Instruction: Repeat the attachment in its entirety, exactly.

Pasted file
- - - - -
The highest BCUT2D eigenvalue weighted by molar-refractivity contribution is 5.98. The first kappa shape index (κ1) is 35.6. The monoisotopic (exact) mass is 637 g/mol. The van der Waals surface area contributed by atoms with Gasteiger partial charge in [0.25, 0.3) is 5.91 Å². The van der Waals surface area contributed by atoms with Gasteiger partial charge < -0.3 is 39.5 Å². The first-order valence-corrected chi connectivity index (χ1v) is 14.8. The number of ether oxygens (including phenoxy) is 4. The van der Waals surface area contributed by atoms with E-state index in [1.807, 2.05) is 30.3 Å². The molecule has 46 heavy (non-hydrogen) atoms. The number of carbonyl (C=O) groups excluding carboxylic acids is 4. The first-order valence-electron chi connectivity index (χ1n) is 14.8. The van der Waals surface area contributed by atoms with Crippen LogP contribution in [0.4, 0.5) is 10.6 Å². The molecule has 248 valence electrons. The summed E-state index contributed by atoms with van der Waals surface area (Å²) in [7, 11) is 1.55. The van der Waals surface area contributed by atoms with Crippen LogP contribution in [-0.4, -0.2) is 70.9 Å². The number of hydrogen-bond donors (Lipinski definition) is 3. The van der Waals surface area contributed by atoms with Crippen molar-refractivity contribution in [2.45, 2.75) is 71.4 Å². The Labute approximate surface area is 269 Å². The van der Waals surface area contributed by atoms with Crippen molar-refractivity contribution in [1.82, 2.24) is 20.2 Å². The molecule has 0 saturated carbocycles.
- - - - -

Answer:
The highest BCUT2D eigenvalue weighted by molar-refractivity contribution is 5.98. The first kappa shape index (κ1) is 35.6. The monoisotopic (exact) mass is 637 g/mol. The van der Waals surface area contributed by atoms with Gasteiger partial charge in [0.25, 0.3) is 5.91 Å². The van der Waals surface area contributed by atoms with Gasteiger partial charge < -0.3 is 39.5 Å². The first-order valence-corrected chi connectivity index (χ1v) is 14.8. The number of ether oxygens (including phenoxy) is 4. The van der Waals surface area contributed by atoms with E-state index in [1.807, 2.05) is 30.3 Å². The molecule has 46 heavy (non-hydrogen) atoms. The number of carbonyl (C=O) groups excluding carboxylic acids is 4. The first-order valence-electron chi connectivity index (χ1n) is 14.8. The van der Waals surface area contributed by atoms with Crippen LogP contribution in [0.4, 0.5) is 10.6 Å². The molecule has 248 valence electrons. The summed E-state index contributed by atoms with van der Waals surface area (Å²) in [7, 11) is 1.55. The van der Waals surface area contributed by atoms with Crippen LogP contribution in [-0.4, -0.2) is 70.9 Å². The number of hydrogen-bond donors (Lipinski definition) is 3. The van der Waals surface area contributed by atoms with Crippen molar-refractivity contribution in [2.45, 2.75) is 71.4 Å². The Labute approximate surface area is 269 Å². The van der Waals surface area contributed by atoms with Crippen molar-refractivity contribution in [1.82, 2.24) is 20.2 Å². The molecule has 0 saturated carbocycles.